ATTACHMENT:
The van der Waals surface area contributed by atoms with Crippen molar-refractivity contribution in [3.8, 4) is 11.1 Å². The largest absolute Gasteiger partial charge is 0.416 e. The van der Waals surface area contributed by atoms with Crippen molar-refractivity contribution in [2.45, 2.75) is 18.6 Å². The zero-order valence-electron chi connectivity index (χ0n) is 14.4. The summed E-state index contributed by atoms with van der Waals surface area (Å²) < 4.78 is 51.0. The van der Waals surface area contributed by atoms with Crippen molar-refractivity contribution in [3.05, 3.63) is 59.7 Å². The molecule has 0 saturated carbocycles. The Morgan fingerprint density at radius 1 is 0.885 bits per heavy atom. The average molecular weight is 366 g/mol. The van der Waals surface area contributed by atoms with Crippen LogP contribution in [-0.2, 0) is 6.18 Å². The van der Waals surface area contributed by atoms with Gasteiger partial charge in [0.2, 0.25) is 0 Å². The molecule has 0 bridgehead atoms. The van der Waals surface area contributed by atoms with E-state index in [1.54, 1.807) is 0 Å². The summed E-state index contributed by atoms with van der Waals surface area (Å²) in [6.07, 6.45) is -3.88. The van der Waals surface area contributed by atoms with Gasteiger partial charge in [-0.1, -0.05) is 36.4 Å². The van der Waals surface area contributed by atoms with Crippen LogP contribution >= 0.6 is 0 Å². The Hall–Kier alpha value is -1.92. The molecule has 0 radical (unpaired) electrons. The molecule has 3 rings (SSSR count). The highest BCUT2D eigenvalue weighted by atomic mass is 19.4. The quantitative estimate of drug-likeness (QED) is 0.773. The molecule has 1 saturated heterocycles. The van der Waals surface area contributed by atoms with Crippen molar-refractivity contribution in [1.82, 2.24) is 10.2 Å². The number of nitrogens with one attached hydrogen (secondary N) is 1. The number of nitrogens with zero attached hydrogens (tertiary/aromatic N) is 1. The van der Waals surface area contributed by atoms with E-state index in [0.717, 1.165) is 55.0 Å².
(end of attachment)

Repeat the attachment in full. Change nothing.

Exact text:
The van der Waals surface area contributed by atoms with Crippen molar-refractivity contribution in [3.8, 4) is 11.1 Å². The largest absolute Gasteiger partial charge is 0.416 e. The van der Waals surface area contributed by atoms with Crippen molar-refractivity contribution in [2.45, 2.75) is 18.6 Å². The zero-order valence-electron chi connectivity index (χ0n) is 14.4. The summed E-state index contributed by atoms with van der Waals surface area (Å²) < 4.78 is 51.0. The van der Waals surface area contributed by atoms with Crippen molar-refractivity contribution in [3.05, 3.63) is 59.7 Å². The molecule has 0 saturated carbocycles. The Morgan fingerprint density at radius 1 is 0.885 bits per heavy atom. The average molecular weight is 366 g/mol. The van der Waals surface area contributed by atoms with Crippen LogP contribution in [-0.2, 0) is 6.18 Å². The van der Waals surface area contributed by atoms with Gasteiger partial charge in [0.2, 0.25) is 0 Å². The molecule has 0 bridgehead atoms. The van der Waals surface area contributed by atoms with E-state index in [1.54, 1.807) is 0 Å². The summed E-state index contributed by atoms with van der Waals surface area (Å²) in [6.07, 6.45) is -3.88. The van der Waals surface area contributed by atoms with Gasteiger partial charge in [-0.1, -0.05) is 36.4 Å². The van der Waals surface area contributed by atoms with Crippen LogP contribution >= 0.6 is 0 Å². The Hall–Kier alpha value is -1.92. The molecule has 0 radical (unpaired) electrons. The molecule has 3 rings (SSSR count). The highest BCUT2D eigenvalue weighted by atomic mass is 19.4. The quantitative estimate of drug-likeness (QED) is 0.773. The molecule has 1 saturated heterocycles. The van der Waals surface area contributed by atoms with Crippen molar-refractivity contribution in [1.82, 2.24) is 10.2 Å². The number of nitrogens with one attached hydrogen (secondary N) is 1. The number of nitrogens with zero attached hydrogens (tertiary/aromatic N) is 1. The van der Waals surface area contributed by atoms with E-state index in [0.717, 1.165) is 55.0 Å².